In this framework, the reviewed papers are motivating for readers focusing on the sustainable development of energy and water sectors and their integration. In fact, the sustainable development of energy, water, and environment systems (SDEWES) is crucial for achieving long-term environmental, social, and economic goals. It involves the integration and optimization of energy generation, water management, and environmental protection to ensure a harmonious and sustainable relationship between these interconnected systems. Additionally, it is a complex and ongoing process that requires a long-term perspective, innovative solutions, and continuous monitoring and evaluation. It is essential for addressing global challenges such as climate change, water scarcity, and environmental degradation while promoting social well-being and economic prosperity.
However, we should note that some key issues for problems related to climate change, water scarcity, and energy saving in regard to sustainable development remain to be further addressed in the coming future works, e.g., (i) novel and advanced energy storage systems; (ii) green hydrogen production; (iii) novel low-temperature district heating and cooling networks; (iv) novel solar technologies for the simultaneous production of power and high-temperature heat; (v) solar desalination for hydrogen production systems; and (vi) agrivoltaic systems for the production of power and food.
In this framework, in the coming future, new policies and market instruments will have key roles in promoting sustainable energy development. Hence, a comprehensive evaluation and investigation involving political exploration, technology analysis, and economic study, should be undertaken. Therefore, this paper will be useful for providing useful recommendations for future addresses on the research. It is evident that future SDEWES conferences will continue to serve as platforms for promoting the concept of sustainable development in various critical areas including energy, water, food, transport, and the environment. These conferences will likely provide a space for advanced research discussions and presentations that encompass technical, economic, and social aspects. The SDEWES community is anticipated to closely follow these developments and engage in the discussions and activities. For those interested in staying updated and participating in the SDEWES conference series, it is recommended to check out the International Centre for Sustainable Development of Energy, Water, and Environment Systems’ (SDEWES Centre) website. This platform should offer further information on upcoming conferences, activities, and resources related to the fields of the sustainable development of energy, water, and environmental systems.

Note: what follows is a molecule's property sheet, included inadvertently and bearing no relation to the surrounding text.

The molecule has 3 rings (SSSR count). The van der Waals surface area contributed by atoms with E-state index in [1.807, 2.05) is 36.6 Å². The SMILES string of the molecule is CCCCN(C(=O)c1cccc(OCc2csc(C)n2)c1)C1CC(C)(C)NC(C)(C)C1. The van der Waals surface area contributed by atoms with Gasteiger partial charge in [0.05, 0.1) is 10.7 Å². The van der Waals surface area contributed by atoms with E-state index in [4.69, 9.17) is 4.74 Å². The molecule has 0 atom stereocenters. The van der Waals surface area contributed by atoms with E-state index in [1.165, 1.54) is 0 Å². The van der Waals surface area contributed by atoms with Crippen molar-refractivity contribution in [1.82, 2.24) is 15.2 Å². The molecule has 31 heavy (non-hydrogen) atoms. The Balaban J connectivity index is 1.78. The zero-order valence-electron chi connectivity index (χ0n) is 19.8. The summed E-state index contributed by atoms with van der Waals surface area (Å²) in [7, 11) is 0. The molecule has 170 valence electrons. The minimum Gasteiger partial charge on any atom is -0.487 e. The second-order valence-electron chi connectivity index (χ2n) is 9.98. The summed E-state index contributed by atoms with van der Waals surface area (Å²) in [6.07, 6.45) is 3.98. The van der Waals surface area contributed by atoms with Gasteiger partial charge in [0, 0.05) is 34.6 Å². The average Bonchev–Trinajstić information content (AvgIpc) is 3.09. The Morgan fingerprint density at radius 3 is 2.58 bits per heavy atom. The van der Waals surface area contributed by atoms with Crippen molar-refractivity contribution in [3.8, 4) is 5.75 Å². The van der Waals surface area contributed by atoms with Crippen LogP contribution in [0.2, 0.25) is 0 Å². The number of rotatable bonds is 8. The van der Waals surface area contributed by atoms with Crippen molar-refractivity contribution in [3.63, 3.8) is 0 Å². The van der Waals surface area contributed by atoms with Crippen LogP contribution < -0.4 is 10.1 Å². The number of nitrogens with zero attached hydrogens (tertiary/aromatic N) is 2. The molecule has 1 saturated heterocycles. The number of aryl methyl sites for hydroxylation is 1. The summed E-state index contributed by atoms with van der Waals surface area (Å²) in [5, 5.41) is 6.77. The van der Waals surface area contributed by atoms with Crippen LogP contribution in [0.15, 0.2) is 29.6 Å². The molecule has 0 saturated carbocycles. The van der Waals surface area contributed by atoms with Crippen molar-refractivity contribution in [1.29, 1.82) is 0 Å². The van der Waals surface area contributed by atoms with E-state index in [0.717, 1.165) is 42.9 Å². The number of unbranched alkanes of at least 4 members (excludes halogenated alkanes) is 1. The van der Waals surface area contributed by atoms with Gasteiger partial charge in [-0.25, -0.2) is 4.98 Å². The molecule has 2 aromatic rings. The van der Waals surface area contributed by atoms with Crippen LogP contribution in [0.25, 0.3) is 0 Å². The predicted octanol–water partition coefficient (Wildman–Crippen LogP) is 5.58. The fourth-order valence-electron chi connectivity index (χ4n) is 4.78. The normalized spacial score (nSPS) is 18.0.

Author Contributions

W.C. and M.V. prepared the initial draft. The manuscript was corrected and reviewed by F.C., N.D., P.A.Ø., Q.W. and M.d.G.C. All authors have read and agreed to the published version of the manuscript.


This research received no external funding.

Data Availability Statement

No new data were created or analyzed in this study. Data sharing is not applicable to this article.


The guest editors sincerely appreciate the authors who submitted their high-quality manuscripts to this special issue. We also thank all the reviewers who spent time and gave their highly valuable comments and thank the managing editors of Energies for their great effort and excellent support.

Conflicts of Interest

The authors declare no conflict of interest.


AIArtificial intelligence
CCUSCarbon capture, utilization, and storage
CFDComputational fluid dynamic
CHPCombined heat and power
COPCoefficient of performance
GHGGreenhouse gas
LCALife cycle analysis
ORCOrganic Rankine cycle
PCMPhase change material
SDEWESSustainable development of energy, water, and environment systems
TESThermal energy storage


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Chu, W.; Vicidomini, M.; Calise, F.; Duić, N.; Østergaard, P.A.; Wang, Q.; da Graça Carvalho, M. Review of Hot Topics in the Sustainable Development of Energy, Water, and Environment Systems Conference in 2022. Energies 2023, 16, 7897.

AMA Style

Chu W, Vicidomini M, Calise F, Duić N, Østergaard PA, Wang Q, da Graça Carvalho M. Review of Hot Topics in the Sustainable Development of Energy, Water, and Environment Systems Conference in 2022. Energies. 2023; 16(23):7897.

Chicago/Turabian Style

Chu, Wenxiao, Maria Vicidomini, Francesco Calise, Neven Duić, Poul Alberg Østergaard, Qiuwang Wang, and Maria da Graça Carvalho. 2023. "Review of Hot Topics in the Sustainable Development of Energy, Water, and Environment Systems Conference in 2022" Energies 16, no. 23: 7897.